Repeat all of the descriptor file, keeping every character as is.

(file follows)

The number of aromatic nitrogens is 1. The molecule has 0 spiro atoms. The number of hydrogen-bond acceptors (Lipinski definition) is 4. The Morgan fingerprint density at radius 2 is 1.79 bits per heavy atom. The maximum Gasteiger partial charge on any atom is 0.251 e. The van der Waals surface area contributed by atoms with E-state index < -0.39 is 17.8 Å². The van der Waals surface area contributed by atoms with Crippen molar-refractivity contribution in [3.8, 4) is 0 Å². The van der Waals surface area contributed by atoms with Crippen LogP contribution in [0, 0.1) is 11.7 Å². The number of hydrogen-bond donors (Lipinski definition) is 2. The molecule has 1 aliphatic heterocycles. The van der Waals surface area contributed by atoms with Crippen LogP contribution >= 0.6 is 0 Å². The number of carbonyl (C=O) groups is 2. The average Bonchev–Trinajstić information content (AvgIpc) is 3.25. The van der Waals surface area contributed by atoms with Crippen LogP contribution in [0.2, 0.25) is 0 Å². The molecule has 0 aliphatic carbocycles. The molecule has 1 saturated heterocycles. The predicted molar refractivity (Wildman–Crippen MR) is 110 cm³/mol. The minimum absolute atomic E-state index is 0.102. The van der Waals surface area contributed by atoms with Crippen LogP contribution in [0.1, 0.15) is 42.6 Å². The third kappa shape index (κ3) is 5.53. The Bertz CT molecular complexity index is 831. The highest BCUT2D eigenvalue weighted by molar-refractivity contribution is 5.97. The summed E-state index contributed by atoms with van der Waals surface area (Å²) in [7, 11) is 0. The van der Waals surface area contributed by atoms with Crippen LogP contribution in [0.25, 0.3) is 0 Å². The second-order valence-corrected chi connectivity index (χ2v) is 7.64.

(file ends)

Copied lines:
The number of aromatic nitrogens is 1. The molecule has 0 spiro atoms. The number of hydrogen-bond acceptors (Lipinski definition) is 4. The Morgan fingerprint density at radius 2 is 1.79 bits per heavy atom. The maximum Gasteiger partial charge on any atom is 0.251 e. The van der Waals surface area contributed by atoms with E-state index < -0.39 is 17.8 Å². The van der Waals surface area contributed by atoms with Crippen molar-refractivity contribution in [3.8, 4) is 0 Å². The van der Waals surface area contributed by atoms with Crippen LogP contribution in [0, 0.1) is 11.7 Å². The number of hydrogen-bond donors (Lipinski definition) is 2. The molecule has 1 aliphatic heterocycles. The van der Waals surface area contributed by atoms with Crippen LogP contribution >= 0.6 is 0 Å². The number of carbonyl (C=O) groups is 2. The average Bonchev–Trinajstić information content (AvgIpc) is 3.25. The van der Waals surface area contributed by atoms with Crippen LogP contribution in [0.2, 0.25) is 0 Å². The molecule has 0 aliphatic carbocycles. The molecule has 1 saturated heterocycles. The predicted molar refractivity (Wildman–Crippen MR) is 110 cm³/mol. The minimum absolute atomic E-state index is 0.102. The van der Waals surface area contributed by atoms with Crippen LogP contribution in [0.1, 0.15) is 42.6 Å². The third kappa shape index (κ3) is 5.53. The Bertz CT molecular complexity index is 831. The highest BCUT2D eigenvalue weighted by molar-refractivity contribution is 5.97. The summed E-state index contributed by atoms with van der Waals surface area (Å²) in [7, 11) is 0. The van der Waals surface area contributed by atoms with Crippen LogP contribution in [0.25, 0.3) is 0 Å². The second-order valence-corrected chi connectivity index (χ2v) is 7.64.